- Municipalities across the country struggle with antiquated water and wastewater infrastructure, chronic underfunding, and varied drinking water standards. As a result, many cities experience dangerously high levels of lead in their drinking water.
The changes we need
- The federal government must address the drinking water crisis in First Nations, provide adequate resources to tackle the larger infrastructure deficits in these communities, and support First Nations-led effort to take control of their water infrastructure and services.
- The Canada Water Agency should harmonize the patchwork of drinking water standards across provinces, enforce the new standards, and guarantee funding for communities to repair and upgrade their water and wastewater infrastructure.
- Federal investments in water infrastructure, especially public funding like the Clean Water and Wastewater Fund, must be renewed and expanded, while false solutions that promote privatization and P3s like the Canada Infrastructure Bank must be rejected.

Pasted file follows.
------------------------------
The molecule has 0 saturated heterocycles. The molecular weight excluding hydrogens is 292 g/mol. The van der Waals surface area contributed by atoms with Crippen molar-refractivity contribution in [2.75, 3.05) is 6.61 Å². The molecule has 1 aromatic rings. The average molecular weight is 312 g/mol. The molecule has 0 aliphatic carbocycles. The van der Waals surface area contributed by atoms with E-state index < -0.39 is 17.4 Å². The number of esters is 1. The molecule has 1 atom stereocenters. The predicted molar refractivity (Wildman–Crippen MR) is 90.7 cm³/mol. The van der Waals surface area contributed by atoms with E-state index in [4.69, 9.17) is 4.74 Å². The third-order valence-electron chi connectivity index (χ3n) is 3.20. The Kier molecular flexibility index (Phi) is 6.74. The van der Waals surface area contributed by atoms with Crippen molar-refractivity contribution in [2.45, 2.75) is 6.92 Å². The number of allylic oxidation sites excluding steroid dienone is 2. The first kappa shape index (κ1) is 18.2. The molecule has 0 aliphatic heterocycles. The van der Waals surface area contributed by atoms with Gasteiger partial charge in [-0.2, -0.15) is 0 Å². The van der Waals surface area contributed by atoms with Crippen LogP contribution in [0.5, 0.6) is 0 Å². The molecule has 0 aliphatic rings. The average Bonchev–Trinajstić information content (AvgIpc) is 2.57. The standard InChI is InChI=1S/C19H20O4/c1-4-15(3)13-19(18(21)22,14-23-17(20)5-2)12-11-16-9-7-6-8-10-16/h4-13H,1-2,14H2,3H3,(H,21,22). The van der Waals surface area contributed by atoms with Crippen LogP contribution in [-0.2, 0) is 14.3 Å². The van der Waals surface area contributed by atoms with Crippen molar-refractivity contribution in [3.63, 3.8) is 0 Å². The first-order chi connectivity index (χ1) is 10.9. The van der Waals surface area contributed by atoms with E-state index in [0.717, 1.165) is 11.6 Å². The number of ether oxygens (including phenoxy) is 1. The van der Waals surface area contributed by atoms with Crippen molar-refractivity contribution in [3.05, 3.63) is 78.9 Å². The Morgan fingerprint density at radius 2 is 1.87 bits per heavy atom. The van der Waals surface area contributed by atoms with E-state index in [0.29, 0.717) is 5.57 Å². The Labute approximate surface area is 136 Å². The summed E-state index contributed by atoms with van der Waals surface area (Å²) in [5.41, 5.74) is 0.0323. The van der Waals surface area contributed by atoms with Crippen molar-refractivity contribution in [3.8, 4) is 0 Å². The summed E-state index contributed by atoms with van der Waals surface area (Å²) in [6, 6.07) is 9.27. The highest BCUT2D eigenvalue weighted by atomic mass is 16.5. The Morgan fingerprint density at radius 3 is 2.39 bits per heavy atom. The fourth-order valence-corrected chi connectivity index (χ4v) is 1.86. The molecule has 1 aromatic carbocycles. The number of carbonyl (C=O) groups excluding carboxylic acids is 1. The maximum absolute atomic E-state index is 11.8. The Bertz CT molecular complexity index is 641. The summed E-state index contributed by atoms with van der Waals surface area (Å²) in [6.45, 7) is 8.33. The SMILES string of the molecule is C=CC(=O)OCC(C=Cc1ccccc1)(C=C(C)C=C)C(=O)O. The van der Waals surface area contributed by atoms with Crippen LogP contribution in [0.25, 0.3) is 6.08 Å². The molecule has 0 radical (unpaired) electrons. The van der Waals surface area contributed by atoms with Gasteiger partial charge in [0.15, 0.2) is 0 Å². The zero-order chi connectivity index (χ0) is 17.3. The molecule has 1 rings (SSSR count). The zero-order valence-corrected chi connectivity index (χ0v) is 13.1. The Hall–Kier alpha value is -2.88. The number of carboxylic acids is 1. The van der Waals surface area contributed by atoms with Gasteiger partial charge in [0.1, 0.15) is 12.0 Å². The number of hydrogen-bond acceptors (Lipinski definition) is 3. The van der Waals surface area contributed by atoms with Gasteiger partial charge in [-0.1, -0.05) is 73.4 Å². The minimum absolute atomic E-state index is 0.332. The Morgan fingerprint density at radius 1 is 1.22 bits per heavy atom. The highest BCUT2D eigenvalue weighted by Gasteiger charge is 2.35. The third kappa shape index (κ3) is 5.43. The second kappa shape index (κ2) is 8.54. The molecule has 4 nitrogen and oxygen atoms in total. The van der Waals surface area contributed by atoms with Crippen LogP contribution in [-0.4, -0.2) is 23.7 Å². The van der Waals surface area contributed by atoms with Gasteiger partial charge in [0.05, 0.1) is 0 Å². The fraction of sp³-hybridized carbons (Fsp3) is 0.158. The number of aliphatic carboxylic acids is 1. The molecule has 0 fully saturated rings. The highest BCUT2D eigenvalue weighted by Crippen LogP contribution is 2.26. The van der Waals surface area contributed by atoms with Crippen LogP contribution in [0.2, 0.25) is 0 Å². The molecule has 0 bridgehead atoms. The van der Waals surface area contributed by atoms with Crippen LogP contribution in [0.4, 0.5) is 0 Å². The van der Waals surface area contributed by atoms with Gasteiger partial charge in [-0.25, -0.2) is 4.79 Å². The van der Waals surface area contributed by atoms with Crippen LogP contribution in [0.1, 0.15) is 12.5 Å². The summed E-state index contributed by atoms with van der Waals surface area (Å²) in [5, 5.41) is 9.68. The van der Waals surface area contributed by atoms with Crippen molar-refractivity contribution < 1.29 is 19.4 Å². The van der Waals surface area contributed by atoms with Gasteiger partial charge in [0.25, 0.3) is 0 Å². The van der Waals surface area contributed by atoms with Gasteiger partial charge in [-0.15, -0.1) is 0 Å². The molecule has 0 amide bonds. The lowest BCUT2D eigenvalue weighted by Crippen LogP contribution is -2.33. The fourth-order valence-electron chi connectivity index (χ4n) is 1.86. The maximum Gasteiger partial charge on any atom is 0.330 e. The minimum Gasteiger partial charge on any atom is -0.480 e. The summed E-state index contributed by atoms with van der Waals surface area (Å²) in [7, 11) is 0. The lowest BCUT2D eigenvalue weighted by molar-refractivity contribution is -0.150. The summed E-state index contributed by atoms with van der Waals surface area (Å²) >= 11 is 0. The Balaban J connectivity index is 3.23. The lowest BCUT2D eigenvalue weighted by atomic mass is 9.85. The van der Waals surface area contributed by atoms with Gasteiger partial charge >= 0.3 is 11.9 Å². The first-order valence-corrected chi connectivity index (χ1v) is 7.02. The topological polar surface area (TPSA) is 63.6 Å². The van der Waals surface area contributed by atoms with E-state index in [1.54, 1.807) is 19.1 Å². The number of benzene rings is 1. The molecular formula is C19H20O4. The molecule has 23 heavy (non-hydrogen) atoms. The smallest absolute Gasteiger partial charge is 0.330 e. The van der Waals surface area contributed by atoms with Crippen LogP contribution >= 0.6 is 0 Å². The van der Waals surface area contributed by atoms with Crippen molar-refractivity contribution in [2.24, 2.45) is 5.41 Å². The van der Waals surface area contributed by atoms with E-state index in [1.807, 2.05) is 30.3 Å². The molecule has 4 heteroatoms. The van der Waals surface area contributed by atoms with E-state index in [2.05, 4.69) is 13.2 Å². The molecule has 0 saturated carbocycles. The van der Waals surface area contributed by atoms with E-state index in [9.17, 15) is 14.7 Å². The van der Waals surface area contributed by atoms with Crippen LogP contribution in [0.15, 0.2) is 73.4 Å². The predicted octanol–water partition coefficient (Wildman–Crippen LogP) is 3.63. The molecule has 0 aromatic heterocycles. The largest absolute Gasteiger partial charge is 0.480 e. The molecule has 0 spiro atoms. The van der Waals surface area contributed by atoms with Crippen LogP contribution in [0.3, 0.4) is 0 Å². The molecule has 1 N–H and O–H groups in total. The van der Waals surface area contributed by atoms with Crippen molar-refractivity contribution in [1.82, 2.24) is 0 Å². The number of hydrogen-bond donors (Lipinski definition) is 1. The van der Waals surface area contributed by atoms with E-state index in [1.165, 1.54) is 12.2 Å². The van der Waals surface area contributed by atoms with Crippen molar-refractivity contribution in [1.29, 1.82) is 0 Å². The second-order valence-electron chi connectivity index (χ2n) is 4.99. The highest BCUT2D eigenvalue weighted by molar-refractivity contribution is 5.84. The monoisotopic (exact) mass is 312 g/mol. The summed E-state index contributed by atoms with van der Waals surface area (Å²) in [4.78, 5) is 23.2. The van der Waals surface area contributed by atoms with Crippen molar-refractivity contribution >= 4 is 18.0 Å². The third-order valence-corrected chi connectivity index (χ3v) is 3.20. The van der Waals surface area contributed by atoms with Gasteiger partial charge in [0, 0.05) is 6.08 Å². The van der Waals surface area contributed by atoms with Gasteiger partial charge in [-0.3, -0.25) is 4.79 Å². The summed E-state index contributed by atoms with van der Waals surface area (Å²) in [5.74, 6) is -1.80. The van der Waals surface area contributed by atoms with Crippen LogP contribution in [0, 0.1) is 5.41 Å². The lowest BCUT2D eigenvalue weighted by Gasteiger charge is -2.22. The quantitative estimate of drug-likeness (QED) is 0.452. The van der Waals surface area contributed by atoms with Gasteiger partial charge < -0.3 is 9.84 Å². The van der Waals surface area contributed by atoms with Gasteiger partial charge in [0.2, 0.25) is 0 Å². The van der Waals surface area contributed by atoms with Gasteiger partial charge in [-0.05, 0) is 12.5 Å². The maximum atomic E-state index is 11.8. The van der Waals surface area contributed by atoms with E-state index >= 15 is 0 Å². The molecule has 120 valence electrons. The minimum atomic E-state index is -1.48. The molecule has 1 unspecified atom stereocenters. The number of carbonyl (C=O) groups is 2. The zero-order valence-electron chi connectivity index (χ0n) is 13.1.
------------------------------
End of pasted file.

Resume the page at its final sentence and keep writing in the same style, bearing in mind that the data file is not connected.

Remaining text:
The Canada Water Agency should strengthen freshwater protection regulations
What is happening now:
- The Liberal government only partially restored protections for waterways that were gutted under Harper through the new Canada Navigable Waters Act and Impact Assessment Act. They did not remove exemptions for major fossil fuel projects like pipelines and power lines.
- Federal water policies fail to require free, prior and informed consent as outlined in the UN Declaration on the Rights of Indigenous Peoples.
- Schedule 2 of the Fisheries Act still allows industry to turn freshwater bodies into tailings impoundment areas (tailings ponds).
- Federal water policies are extremely outdated and fragmented. Over 20 federal departments, as well as the provinces, regulate various aspects of water, including water quality, quantity, access, withdrawals, etc.